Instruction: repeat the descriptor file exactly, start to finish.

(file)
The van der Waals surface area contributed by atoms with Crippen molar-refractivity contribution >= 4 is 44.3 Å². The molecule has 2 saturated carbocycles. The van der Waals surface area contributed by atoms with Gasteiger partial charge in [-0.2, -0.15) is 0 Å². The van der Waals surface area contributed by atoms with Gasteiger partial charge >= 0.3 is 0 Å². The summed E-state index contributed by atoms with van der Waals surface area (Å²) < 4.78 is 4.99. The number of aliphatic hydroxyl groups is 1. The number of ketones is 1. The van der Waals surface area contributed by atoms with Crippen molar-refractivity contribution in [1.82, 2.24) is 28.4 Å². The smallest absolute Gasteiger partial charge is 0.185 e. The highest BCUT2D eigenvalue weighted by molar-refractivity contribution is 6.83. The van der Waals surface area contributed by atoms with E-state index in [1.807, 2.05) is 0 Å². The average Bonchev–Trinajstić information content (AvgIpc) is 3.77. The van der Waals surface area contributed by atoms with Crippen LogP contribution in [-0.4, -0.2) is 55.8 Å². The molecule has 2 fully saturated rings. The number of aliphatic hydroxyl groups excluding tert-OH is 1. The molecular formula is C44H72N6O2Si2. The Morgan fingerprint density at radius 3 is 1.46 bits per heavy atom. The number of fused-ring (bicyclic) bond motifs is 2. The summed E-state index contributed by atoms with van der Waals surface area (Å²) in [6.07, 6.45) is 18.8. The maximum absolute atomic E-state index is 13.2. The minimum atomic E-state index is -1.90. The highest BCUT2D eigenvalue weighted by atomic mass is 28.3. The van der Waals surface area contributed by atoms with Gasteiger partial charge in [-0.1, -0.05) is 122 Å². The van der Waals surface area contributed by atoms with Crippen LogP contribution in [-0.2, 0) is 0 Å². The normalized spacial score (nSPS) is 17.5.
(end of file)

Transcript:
The van der Waals surface area contributed by atoms with Crippen molar-refractivity contribution >= 4 is 44.3 Å². The molecule has 2 saturated carbocycles. The van der Waals surface area contributed by atoms with Gasteiger partial charge in [-0.2, -0.15) is 0 Å². The van der Waals surface area contributed by atoms with Gasteiger partial charge >= 0.3 is 0 Å². The summed E-state index contributed by atoms with van der Waals surface area (Å²) < 4.78 is 4.99. The number of aliphatic hydroxyl groups is 1. The number of ketones is 1. The van der Waals surface area contributed by atoms with Crippen molar-refractivity contribution in [1.82, 2.24) is 28.4 Å². The smallest absolute Gasteiger partial charge is 0.185 e. The highest BCUT2D eigenvalue weighted by molar-refractivity contribution is 6.83. The van der Waals surface area contributed by atoms with E-state index in [1.807, 2.05) is 0 Å². The average Bonchev–Trinajstić information content (AvgIpc) is 3.77. The van der Waals surface area contributed by atoms with Crippen LogP contribution in [-0.4, -0.2) is 55.8 Å². The molecule has 2 fully saturated rings. The number of aliphatic hydroxyl groups excluding tert-OH is 1. The molecular formula is C44H72N6O2Si2. The Morgan fingerprint density at radius 3 is 1.46 bits per heavy atom. The number of fused-ring (bicyclic) bond motifs is 2. The summed E-state index contributed by atoms with van der Waals surface area (Å²) in [6.07, 6.45) is 18.8. The maximum absolute atomic E-state index is 13.2. The minimum atomic E-state index is -1.90. The highest BCUT2D eigenvalue weighted by atomic mass is 28.3. The van der Waals surface area contributed by atoms with Gasteiger partial charge in [-0.1, -0.05) is 122 Å². The van der Waals surface area contributed by atoms with Crippen LogP contribution in [-0.2, 0) is 0 Å². The normalized spacial score (nSPS) is 17.5.